"As viscous as motor oil swirled in a swamp, redolent of burnt bell peppers nested in by incontinent mice and a finish reminiscent of the dregs of a stale can of Coca-Cola that someone has been using as an ashtray. Not a bad drink, though."--Excerpt from "The Moose Turd Wine Tasting" by T. A. Nonymous

Bolognese Ragu Recipe

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This recipe for Bolognese Ragu, by , is from The King Family Cookbook , one of the cookbooks created at FamilyCookbookProject.com. We'll help you start your own personal cookbook! It's easy and fun. Click here to start your own cookbook!

Jon King


2 tbsp Extra Virgin Olive Oil
2 medium Onions, finely chopped
2 Celery Stalks, finely chopped
2 Carrots, peeled and finely chopped
6-oz Ground Beef, Lean
6-oz Ground Veal
6-oz thinly sliced Pancetta, finely chopped
½ cup Dry Red Wine
3 cups Beef or Chicken Stock, divided
3 tbsp Tomato Paste
1 tsp Salt
½ tsp Ground Black Pepper
1 cup Whole Milk
1 lb Tagliatelle or Fettuccine
Grated Parmesan Cheese

Heat oil in a large pot over medium-high heat. Add onion, celery and carrots. Sauté until vegetables are soft, 8-10 minutes. Add beef, veal and pancetta; sauté, stirring until meat is broken up. Cook until meat is brown, about 15 minutes. Add wine and boil for 1 minute, stirring often and scraping up browned bits. Add 2 ½ cups stock and tomato paste; stir to blend. Reduce heat to low and gently simmer, stirring occasionally, for about 1 ½ hours. Season with salt and pepper.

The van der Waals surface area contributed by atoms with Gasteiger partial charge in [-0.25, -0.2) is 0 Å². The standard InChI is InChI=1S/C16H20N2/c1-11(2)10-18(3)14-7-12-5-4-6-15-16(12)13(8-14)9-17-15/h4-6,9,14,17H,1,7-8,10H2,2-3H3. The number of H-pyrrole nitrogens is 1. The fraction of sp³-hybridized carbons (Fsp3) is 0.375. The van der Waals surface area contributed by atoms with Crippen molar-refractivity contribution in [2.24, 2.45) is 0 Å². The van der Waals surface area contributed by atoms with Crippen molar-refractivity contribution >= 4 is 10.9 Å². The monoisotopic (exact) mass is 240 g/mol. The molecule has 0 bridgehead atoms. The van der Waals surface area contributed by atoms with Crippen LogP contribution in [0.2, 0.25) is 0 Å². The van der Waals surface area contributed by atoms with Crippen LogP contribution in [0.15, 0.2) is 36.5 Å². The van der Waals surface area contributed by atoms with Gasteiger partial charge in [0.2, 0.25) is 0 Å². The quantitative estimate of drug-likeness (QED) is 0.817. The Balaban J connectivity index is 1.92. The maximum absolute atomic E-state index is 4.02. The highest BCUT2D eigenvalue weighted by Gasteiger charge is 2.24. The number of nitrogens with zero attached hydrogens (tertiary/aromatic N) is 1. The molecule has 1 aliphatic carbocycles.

Bring milk to a simmer in a small saucepan; gradually add to sauce. Cover pan with lid slightly ajar and simmer over low heat, stirring occasionally, until milk is absorbed, about 30 minutes. Add more stock by ¼ cup to thin sauce if needed. Cook pasta until al dente; drain and retain ½ cup pasta water. Transfer sauce to a large skillet over medium-high heat. Add pasta and toss to coat. Stir in reserved pasta water by tablespoonfuls, if sauce seems dry. Divide pasta among warm bowls or plates and serve with Parmesan cheese.

Personal Notes:
Personal Notes:
This is a classic Italian meat sauce. I didn't have this growing up, but discovered it later when I was becoming hooked Italian food. My sister Linda had sent me an Italian cookbook. I even purchased a pasta maker. I still use it and prefer freshly made pasta for this type of dish. You can make this sauce ahead and keep it cooled in the refrigerator until ready to use. Reheat and add cooked pasta.




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